A key aspect of building open source communities is encouraging collaboration from the earliest days of developing the software. In line with the famous open source dictum ‘release early, release often’, developers are supposed to allow free access to the code from day one, despite its tentative nature, and to encourage all to contribute. This attitude is very important, as it attracts key early feedback and helps build confidence in the project. In the e-Infrastructure context, fostering collaboration from an early stage could help replace the culture of competing for funding, prompted by the Research Assessment Exercise, with a culture of jointly writing funding proposals. Promoting such an environment may encourage researchers to ask themselves what they can and cannot collaborate upon. For instance, if they are not always able to share data, they could at least consider sharing such resources as hardware or computing power.

Another feature that contributes to the success of an open source project is planning for sustainability from the beginning. Once the early versions of the project are available and potential users start showing an interest, it is critical that new members able to help with software or administrative tasks are brought on board. Although it may seem unlikely that people will just start contributing online without having met any of the team members, strong evidence from open source development shows that transparent, friendly, well-explained and well-managed projects attract both users and developers. Drafting a sustainability plan and making it known to everybody also expands the chances of attracting external contributions. A plan that shows that the project team has considered various options and identified a set of potential revenue streams will inspire confidence in the project’s likelihood to succeed. This will also attract new members.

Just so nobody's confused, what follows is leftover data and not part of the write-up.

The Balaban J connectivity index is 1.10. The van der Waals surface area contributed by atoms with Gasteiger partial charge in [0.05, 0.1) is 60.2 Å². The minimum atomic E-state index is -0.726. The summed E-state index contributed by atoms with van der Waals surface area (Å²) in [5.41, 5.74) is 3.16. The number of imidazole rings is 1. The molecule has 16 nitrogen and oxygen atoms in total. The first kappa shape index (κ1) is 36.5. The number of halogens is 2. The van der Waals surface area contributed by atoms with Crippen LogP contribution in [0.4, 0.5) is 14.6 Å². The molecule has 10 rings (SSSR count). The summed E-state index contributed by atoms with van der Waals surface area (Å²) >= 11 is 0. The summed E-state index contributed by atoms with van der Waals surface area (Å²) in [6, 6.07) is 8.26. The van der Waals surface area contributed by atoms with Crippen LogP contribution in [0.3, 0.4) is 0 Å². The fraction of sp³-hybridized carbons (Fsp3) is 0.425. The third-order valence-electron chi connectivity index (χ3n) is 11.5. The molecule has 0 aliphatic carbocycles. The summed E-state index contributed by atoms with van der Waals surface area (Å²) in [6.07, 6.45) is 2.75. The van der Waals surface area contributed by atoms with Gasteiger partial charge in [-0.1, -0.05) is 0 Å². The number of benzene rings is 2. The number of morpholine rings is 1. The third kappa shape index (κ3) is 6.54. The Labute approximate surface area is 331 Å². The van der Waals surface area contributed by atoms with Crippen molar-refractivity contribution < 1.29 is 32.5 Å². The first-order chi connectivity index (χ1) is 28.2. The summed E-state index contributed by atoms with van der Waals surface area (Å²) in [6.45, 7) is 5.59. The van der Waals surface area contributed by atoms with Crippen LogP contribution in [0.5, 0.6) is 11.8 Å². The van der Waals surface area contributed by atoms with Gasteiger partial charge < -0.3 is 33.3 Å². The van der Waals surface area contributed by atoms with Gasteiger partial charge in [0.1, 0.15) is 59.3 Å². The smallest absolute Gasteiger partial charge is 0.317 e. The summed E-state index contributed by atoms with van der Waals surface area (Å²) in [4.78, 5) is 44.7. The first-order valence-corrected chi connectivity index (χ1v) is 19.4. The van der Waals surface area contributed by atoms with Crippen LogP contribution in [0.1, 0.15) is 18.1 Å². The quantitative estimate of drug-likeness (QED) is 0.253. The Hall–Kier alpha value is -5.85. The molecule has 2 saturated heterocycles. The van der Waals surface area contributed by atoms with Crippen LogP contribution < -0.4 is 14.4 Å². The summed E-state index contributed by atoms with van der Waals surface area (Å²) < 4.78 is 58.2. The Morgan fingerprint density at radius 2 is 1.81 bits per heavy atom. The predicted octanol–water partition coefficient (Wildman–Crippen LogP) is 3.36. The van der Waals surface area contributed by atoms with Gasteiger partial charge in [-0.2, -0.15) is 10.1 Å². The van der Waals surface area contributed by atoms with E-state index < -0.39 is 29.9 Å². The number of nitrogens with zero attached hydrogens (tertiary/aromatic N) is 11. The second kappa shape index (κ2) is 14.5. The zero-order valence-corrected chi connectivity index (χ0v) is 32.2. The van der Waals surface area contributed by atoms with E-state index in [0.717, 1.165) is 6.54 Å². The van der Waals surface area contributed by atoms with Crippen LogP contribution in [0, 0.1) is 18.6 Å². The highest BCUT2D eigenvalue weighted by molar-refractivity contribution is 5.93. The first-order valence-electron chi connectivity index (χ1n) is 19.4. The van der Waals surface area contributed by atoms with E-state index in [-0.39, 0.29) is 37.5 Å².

For e-Infrastructure service providers, this is an important point. A well-thought-out sustainability plan that considers various paths for further development - including the possibility that central funding will dry up - will make researchers more likely to invest time and effort in these services. By being less dependent on continuation funding, one sends a strong signal to all stakeholders that even in the event of a financial downturn, the service will continue to exist and people’s contributions will remain safe.

Avoiding reliance on centrally provided developer support is also key to sustainability. Short-term developer support runs the risk of obscuring the need to build an environment attractive to new contributors. When developer support is withdrawn, the project does not have a mechanism in place for encouraging and absorbing external developer contributions. So, useful as it may be in the short term to help researchers produce project outputs, this support model provides little benefit in the long term, as it fails to create teams that can produce self-sustainable products. A more detailed analysis of these issues is provided in a separate document.


Embedding the existing technical research infrastructure in a ‘human infrastructure’ could help remove some of the main barriers to adopting these tools and services by researchers. A number of open development community and sustainability lessons could be applied in this area. These include creating a culture of mutual support, encouraging internal and external contributions, adapting technology to community needs, building a sustainability plan, and not relying entirely on continuation funding or central development support.

Further reading